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Well maybe; but they have obsoleted not one but two wood window product lines, destroyed the machining both times, and met their warranty obligations by shipping home owners new IG units for non-reglazable products. Their vinyl window line met a similar fate. Their wood siding products are junk, and if they're not just wait a few months. Then there are the recalls, most recently the composite decking. Funny that only the products they manufactured themselves were recalled, their licensees work to tighter tolerances with better QC.

Oh, the primary outlets for LP stuff is Home Depot and 84 Lumber, not exactly purveyors of quality materials.

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Well maybe; but they have obsoleted not one but two wood window product lines, destroyed the machining both times, and met their warranty obligations by shipping home owners new IG units for non-reglazable products. Their vinyl window line met a similar fate.

Well, you've got me there. I've never seen or heard of an LP window of any kind. They must not have made it out here. (I've also never heard of a non-reglazable window.)

Their wood siding products are junk, and if they're not just wait a few months.

Not true out here. Since the product revision in 1998, their siding has performed very well out here, even when poorly installed. But maybe if I wait a few more months. . .

Then there are the recalls, most recently the composite decking. Funny that only the products they manufactured themselves were recalled, their licensees work to tighter tolerances with better QC.

Of course, their competitors have also had recalls of the same class of products. Whenever a new class of product is introduced, there will be failures. All of the manufacturers use the public for beta testing. I've seen failures of fake decking made by everyone, not just LP.

Oh, the primary outlets for LP stuff is Home Depot and 84 Lumber, not exactly purveyors of quality materials.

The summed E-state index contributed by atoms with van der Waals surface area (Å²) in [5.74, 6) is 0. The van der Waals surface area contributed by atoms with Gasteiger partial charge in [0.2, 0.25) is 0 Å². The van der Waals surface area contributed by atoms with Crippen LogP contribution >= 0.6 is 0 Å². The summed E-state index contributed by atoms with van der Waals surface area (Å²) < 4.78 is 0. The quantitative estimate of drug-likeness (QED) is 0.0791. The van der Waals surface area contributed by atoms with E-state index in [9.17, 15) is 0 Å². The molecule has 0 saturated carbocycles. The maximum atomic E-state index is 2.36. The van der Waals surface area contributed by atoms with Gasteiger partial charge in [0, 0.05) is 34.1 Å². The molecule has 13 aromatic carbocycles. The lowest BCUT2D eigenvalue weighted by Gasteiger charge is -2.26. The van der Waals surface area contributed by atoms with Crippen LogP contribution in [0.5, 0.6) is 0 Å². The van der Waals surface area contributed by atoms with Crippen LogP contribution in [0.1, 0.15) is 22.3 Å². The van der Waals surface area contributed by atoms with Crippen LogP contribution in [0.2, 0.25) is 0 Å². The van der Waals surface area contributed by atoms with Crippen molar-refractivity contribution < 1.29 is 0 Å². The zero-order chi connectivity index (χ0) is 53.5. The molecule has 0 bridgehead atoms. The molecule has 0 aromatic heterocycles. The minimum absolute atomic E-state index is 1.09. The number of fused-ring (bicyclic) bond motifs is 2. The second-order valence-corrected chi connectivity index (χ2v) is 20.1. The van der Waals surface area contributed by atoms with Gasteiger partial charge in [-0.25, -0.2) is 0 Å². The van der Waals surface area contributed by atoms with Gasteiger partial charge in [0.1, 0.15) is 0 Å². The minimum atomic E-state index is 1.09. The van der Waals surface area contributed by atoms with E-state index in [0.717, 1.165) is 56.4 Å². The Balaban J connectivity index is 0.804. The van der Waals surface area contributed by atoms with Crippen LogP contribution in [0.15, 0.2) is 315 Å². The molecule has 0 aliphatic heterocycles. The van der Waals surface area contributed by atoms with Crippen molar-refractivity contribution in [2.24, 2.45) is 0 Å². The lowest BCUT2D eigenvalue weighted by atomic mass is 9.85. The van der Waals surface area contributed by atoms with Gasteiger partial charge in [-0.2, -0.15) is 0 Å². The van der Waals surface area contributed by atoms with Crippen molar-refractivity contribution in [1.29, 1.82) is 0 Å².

I guess that's bad news for James Hardie, Masonite, Velux, and everyone else that sells to HD. Maybe I ought to return that Fluke tester that I bought there. It must be crap.

- Jim Katen, Oregon

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  • 2 years later...

Hi

New to this forum, and my knowledge of building is pretty low. So here goes:

We're looking to build a small shed using this product. We're in Canada, near Toronto. So it will be exposed to rain and snow. What should we be careful of when having it installed? Won't be doing it myself, but would like to know the right questions to ask. Or should we stick with plywood walls covered with vinyl siding?

That's what one contractor suggested. Wife likes the look of of the Smart Panel siding, though. Have a company up here called Duro-Shed that uses the stuff for their sheds.

Thanks,

Greg

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Uh, no it's not, Marc.

Smart Side panels are made by Louisiana-Pacific. Not sure if "steam cooked wood fiber" is a proper description of oriented stand board (OSB) but it is infused throughout with zinc borate.

He'll want the "Precision" collection of the product. The "Foundations" and "Architectural" series are not rated for structural use. He can find out more at the L-P Smart Side Storage Shed Solutions Site.

ONE TEAM - ONE FIGHT!!!

Mike

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If you do us the LP product ... just be sure to keep it well sealed ... IE: primed and painted thoroughly.

Over time the bottom course (near grade/ground level) will still likely absorb moisture and crumble. Maybe not so much as the older product in the similar lineage.

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No wonder, it's way too close to grade.

Agree 100% with the part about keeping it primed and painted. Don't know a thing about Texas; but even regular wood siding installed that close to grade deteriorates around here.

ONE TEAM - ONE FIGHT!!!

Mike

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The number one failure cause of the bottom of the siding I see around here is the failure to properly paint and seal the bottom of the wood panel and several inches of the backside.

I've seen some done right, with the bottom and several inches up the back side properly sealed and painted, that are real old and still doing fine.

I've seen some not done right, no paint or sealer on the bottom and several inches up the backside, that rot in just a couple of years.

-